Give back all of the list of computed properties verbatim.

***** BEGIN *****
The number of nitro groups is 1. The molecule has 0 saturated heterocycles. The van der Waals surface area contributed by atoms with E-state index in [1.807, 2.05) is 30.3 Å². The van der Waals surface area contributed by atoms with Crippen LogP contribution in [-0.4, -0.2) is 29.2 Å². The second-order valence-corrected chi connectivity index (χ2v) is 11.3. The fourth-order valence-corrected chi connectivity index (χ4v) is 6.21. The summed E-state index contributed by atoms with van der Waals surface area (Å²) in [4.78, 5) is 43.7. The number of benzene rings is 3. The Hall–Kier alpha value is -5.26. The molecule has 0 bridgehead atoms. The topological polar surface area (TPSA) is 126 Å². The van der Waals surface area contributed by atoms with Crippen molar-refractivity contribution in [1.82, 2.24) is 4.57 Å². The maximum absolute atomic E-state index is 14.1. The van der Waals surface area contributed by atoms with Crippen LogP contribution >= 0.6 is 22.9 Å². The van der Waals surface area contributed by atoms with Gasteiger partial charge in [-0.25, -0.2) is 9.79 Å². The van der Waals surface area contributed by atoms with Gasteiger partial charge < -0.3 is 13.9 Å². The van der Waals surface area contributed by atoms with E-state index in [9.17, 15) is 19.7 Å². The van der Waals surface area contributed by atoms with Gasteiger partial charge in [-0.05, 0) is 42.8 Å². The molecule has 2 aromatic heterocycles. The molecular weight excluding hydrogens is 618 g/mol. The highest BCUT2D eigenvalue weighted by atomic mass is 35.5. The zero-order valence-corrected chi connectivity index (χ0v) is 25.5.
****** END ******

The number of nitro groups is 1. The molecule has 0 saturated heterocycles. The van der Waals surface area contributed by atoms with E-state index in [1.807, 2.05) is 30.3 Å². The van der Waals surface area contributed by atoms with Crippen LogP contribution in [-0.4, -0.2) is 29.2 Å². The second-order valence-corrected chi connectivity index (χ2v) is 11.3. The fourth-order valence-corrected chi connectivity index (χ4v) is 6.21. The summed E-state index contributed by atoms with van der Waals surface area (Å²) in [4.78, 5) is 43.7. The number of benzene rings is 3. The Hall–Kier alpha value is -5.26. The molecule has 0 bridgehead atoms. The topological polar surface area (TPSA) is 126 Å². The van der Waals surface area contributed by atoms with Crippen molar-refractivity contribution in [1.82, 2.24) is 4.57 Å². The maximum absolute atomic E-state index is 14.1. The van der Waals surface area contributed by atoms with Crippen LogP contribution >= 0.6 is 22.9 Å². The van der Waals surface area contributed by atoms with Gasteiger partial charge in [-0.25, -0.2) is 9.79 Å². The van der Waals surface area contributed by atoms with Gasteiger partial charge < -0.3 is 13.9 Å². The van der Waals surface area contributed by atoms with E-state index in [9.17, 15) is 19.7 Å². The van der Waals surface area contributed by atoms with Gasteiger partial charge in [-0.05, 0) is 42.8 Å². The molecule has 2 aromatic heterocycles. The molecular weight excluding hydrogens is 618 g/mol. The highest BCUT2D eigenvalue weighted by atomic mass is 35.5. The zero-order valence-corrected chi connectivity index (χ0v) is 25.5.